I accept that the safeguards in the Bill, including the insurance requirements, are a good first step. I say that because I should like to see the powers in Clause 2 enacted in relation to Rottweilers, German shepherds, and any other dog of a size, character and biting power that could constitute a menace to or harassment of the public. I refer especially to the reserve powers that may require such dogs to be muzzled in public places. Indeed, they should apply to any dog that constitutes a menace. Of course they would not apply to guard dogs as they would not be unleashed in public places. Nor would they apply to hounds. I accept the concerns expressed by a number of noble Lords in that regard.

It costs so little in time, money or discomfort to the dogs of the breeds I have described to muzzle them in public places. Such dogs can be unpredictable and they possess the power to get out of the control of reasonable human strength. It takes only moments for such logs to inflict the most horrifying injuries and even death to persons as well as to other smaller dogs. Such a small requirement could avert tragedy and untold suffering. It would also avoid the fright and harassment of both people and their dogs who are using the paths, countryside and indeed the roads outside their own homes, peacefully with their own pets but who never do so without the nagging fear of what may be lurking round the corner.

To those who urge registration I say this. When I am out at with my small dogs and I see a Rottweiler coming round the corner, I do not care whether or not it is registered; I do not care who the owner is or whether it has a tattoo in its ear; I want to see it muzzled. That is the difference. Those who do not wish to muzzle their potentially dangerous dogs in public either want their dogs to be able to bite somebody or want them to appear to be able to bite somebody. They are the psychopathic canine terrorists who use their dogs as weapons and deliberately aggravate their aggressive tendencies. There are also the "bad owners" referred to who do not exercise or feed their large dogs properly and who leave them shut up at home all day. People who do not possess adequate exercise facilities should not be allowed to keep dogs. But they are allowed to do so. That is why I believe that the public should be safeguarded against what are often the repercussions of their neglect.

So much for the bad owners. But in the past weeks since the Bill was mooted, we have heard a great deal from the good owners of pit bulls, Rottweilers, German shepherd dogs and others, about how well behaved, obedient, loving and lovable their particular softies are. They may be absolutely right, but they might just be wrong. Is this a chance that we should allow them to take with other people's lives for the sake of a little muzzle? The Home Secretary said in another place that to require a whole breed to be muzzled in public is a serious thing. I say it is a small thing when one thinks of the seriousness of the possible consequences of not doing so in the case of the very large and powerful dogs. I accept that any breed of dog can produce a bad dog just as the human race can produce a bad owner. But when the dog is small and without the tremendous strength and biting power of the breeds I have mentioned, that small dog, however fierce, can be picked up, removed and controlled with reasonable ease and speed.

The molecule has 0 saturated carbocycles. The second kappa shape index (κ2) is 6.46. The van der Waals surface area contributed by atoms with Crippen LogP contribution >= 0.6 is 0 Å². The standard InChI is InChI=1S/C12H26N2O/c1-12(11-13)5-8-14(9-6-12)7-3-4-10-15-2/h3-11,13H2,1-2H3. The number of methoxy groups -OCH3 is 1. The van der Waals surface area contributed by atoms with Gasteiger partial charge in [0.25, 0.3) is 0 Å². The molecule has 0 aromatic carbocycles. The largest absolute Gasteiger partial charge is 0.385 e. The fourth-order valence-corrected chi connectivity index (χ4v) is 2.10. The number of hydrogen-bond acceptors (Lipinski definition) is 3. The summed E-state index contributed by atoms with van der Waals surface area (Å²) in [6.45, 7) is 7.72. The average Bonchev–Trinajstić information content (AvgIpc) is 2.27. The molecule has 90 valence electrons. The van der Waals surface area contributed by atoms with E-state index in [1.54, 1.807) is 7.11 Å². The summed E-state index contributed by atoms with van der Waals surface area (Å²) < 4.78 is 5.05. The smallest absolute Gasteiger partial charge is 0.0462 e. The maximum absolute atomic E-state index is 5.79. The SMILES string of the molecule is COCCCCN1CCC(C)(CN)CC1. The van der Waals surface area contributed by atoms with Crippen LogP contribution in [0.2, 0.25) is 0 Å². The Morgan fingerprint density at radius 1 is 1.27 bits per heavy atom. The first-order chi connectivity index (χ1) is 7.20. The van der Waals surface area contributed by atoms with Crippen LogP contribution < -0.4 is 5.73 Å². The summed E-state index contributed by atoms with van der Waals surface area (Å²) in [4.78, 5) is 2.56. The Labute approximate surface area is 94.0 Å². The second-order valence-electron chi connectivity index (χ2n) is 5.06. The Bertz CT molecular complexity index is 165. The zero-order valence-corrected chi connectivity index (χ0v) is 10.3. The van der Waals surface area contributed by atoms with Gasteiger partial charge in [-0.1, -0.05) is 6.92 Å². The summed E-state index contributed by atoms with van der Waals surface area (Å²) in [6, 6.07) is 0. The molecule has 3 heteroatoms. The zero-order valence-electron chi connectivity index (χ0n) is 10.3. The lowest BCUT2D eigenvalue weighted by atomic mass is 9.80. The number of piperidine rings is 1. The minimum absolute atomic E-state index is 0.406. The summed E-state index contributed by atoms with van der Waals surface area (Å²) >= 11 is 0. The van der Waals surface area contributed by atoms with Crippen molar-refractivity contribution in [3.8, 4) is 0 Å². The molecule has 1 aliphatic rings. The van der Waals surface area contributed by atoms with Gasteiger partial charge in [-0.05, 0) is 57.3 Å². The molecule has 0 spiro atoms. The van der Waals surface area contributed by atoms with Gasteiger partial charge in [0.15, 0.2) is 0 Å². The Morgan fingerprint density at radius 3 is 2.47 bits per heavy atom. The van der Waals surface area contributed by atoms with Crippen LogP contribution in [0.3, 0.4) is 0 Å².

Having said all that, I do not believe that any dog, however small, should be allowed out or alone with a small child at any time. Many of your Lordships will recall that a few years ago a child was killed by two small Jack Russell dogs. It is foolish for parents to allow children to be alone with such dogs.

I now turn to the matter of enforcement. Concern has been expressed that the guidance of my noble and learned friend the Lord Chancellor should be sought as to the consistency of penalties imposed in magistrates' courts under Clause 3. My own experience in relation to the Dogs Act 1871 regarding a fierce attack on my own, good, well-behaved Jack Russell by a vicious Weimaraner is not one to render me sanguine in that respect although I would like the Weimaraners to be among those dogs that are muzzled.

I understand that the problem about trying to get a dangerous dog put down under the 1871 Act is that if the magistrate fails to order that initially, legal precedent has made it difficult to obtain such an order when the dog offends for the second time. More important, even if the dog has killed a person, it takes time to get the case into the magistrates' court while the dog lives on. There is no automatic remedy available to the police. As I look at the provisions in the Bill that remedy is still missing. Even when the case gets to court, the magistrate may still choose not to rule that the dog be destroyed even though it may have killed a person. Therefore, I sincerely hope that my noble and learned friend the Lord Chancellor will feel able to give the necessary guidance at a very early stage after the Bill is enacted.